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Paternity testing to better protect women and children

By Salome Modebadze
Wednesday, September 7
According to Parliamentary regulations, MPs define the agenda for the following week. The issue of obligatory DNA analysis has been one of Georgia's most burning issues and was given priority for the first week of the new season.

On Tuesday Deputy Chair of the Georgian Parliament, Rusudan Kervalishvili, initiated the introduction of a bill that prescribes obligatory DNA analysis. The analysis would be carried out in cases where unmarried couples have a child and take the paternity dispute to court. Courts can now demand that DNA analysis be carried out, instead of the former long and tiresome testimonies from the relatives or acquaintances of the couple.

Judge Diana Berekashvili approved of the Parliamentary initiative, which--according to her--will improve and facilitate justice “as it will be more significant and decisive evidence during the court discussions.” According to unofficial statistics the number of unofficial marriages is quite high and means that the couples live together without official registration. However when a child is born it can become the subject of their separation. Moreover, cases of aggressive or fatal treatment of pregnant women are frequent since unborn children sometimes become a “threat” to the future father.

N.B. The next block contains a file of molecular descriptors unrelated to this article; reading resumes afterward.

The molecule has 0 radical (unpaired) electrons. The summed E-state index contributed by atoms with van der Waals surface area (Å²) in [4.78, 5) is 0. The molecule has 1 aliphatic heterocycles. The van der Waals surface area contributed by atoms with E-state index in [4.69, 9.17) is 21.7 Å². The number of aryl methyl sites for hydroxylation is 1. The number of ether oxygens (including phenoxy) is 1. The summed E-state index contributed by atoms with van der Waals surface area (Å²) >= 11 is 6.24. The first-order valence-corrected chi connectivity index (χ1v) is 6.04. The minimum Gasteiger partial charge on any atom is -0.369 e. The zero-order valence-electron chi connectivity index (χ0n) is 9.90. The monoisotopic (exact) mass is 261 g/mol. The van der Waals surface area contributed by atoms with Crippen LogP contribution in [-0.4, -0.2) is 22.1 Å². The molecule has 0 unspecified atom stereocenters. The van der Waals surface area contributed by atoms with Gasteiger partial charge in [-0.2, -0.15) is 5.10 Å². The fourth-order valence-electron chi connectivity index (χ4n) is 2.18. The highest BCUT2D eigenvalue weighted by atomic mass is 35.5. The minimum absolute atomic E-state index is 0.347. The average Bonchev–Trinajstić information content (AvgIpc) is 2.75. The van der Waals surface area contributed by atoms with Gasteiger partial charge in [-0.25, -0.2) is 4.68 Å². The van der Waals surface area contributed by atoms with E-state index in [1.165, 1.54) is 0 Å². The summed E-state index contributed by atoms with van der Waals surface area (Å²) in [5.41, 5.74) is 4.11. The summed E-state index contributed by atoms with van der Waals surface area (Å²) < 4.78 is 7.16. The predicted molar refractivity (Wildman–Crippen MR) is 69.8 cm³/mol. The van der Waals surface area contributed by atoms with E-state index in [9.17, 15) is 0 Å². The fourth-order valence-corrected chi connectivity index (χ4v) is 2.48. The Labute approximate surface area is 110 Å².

Georgian psychologists think that the new law would not only protect the rights of children, but women who often become the subjects of derision or assault from their neighbors especially in the more rural regions. “Men often try to disgrace women they lived with by denying their children. This will be something like a moral compensation for such women to prove they are telling the truth,” psychologist Rusudan Pkhakadze said, welcoming the Parliamentary initiative.

“Being a parent is not only the right [of a couple] but also carries obligations. Thus they have to support their child till the age of 18,” said the author of the draft law, Rusudan Kervalishvili. She stressed that the law would more fully protect the rights of a child even before adulthood.

DNA analysis is a method which an English geneticist Alec Jeffreys invented in the 1980s and is based on the fact that every species and every individual has unique genetic sequences. It allows the identification of any type of organism by analyzing its genetic sequences. For Georgian paternity tests it will cost GEL 1964 for a man to have the obligatory DNA analysis, while the costs for those who are below the poverty line will be fully covered by the state.